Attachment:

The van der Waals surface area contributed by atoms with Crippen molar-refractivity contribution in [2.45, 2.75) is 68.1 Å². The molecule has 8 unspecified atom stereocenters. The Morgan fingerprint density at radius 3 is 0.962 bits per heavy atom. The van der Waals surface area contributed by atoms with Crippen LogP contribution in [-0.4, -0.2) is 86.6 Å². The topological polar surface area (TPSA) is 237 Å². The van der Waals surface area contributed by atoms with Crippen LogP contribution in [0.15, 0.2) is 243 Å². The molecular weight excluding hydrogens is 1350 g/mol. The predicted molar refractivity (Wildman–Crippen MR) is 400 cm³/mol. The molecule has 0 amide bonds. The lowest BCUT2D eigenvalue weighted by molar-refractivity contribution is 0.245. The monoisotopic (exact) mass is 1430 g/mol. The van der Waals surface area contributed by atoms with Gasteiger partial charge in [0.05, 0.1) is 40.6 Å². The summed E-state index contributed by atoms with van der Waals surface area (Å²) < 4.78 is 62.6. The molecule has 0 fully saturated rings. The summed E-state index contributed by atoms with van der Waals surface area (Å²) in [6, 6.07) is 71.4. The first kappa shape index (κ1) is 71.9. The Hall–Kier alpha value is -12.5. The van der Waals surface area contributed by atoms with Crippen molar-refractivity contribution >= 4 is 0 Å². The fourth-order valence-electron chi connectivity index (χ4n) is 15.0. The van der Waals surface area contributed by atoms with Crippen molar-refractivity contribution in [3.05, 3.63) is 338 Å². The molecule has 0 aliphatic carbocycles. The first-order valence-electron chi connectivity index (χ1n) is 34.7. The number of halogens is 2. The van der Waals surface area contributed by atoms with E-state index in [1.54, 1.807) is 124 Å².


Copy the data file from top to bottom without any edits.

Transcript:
The van der Waals surface area contributed by atoms with Crippen molar-refractivity contribution in [2.45, 2.75) is 68.1 Å². The molecule has 8 unspecified atom stereocenters. The Morgan fingerprint density at radius 3 is 0.962 bits per heavy atom. The van der Waals surface area contributed by atoms with Crippen LogP contribution in [-0.4, -0.2) is 86.6 Å². The topological polar surface area (TPSA) is 237 Å². The van der Waals surface area contributed by atoms with Crippen LogP contribution in [0.15, 0.2) is 243 Å². The molecular weight excluding hydrogens is 1350 g/mol. The predicted molar refractivity (Wildman–Crippen MR) is 400 cm³/mol. The molecule has 0 amide bonds. The lowest BCUT2D eigenvalue weighted by molar-refractivity contribution is 0.245. The monoisotopic (exact) mass is 1430 g/mol. The van der Waals surface area contributed by atoms with Gasteiger partial charge in [0.05, 0.1) is 40.6 Å². The summed E-state index contributed by atoms with van der Waals surface area (Å²) < 4.78 is 62.6. The molecule has 0 fully saturated rings. The summed E-state index contributed by atoms with van der Waals surface area (Å²) in [6, 6.07) is 71.4. The first kappa shape index (κ1) is 71.9. The Hall–Kier alpha value is -12.5. The van der Waals surface area contributed by atoms with Crippen molar-refractivity contribution >= 4 is 0 Å². The fourth-order valence-electron chi connectivity index (χ4n) is 15.0. The van der Waals surface area contributed by atoms with Crippen molar-refractivity contribution in [3.05, 3.63) is 338 Å². The molecule has 0 aliphatic carbocycles. The first-order valence-electron chi connectivity index (χ1n) is 34.7. The number of halogens is 2. The van der Waals surface area contributed by atoms with E-state index in [1.54, 1.807) is 124 Å².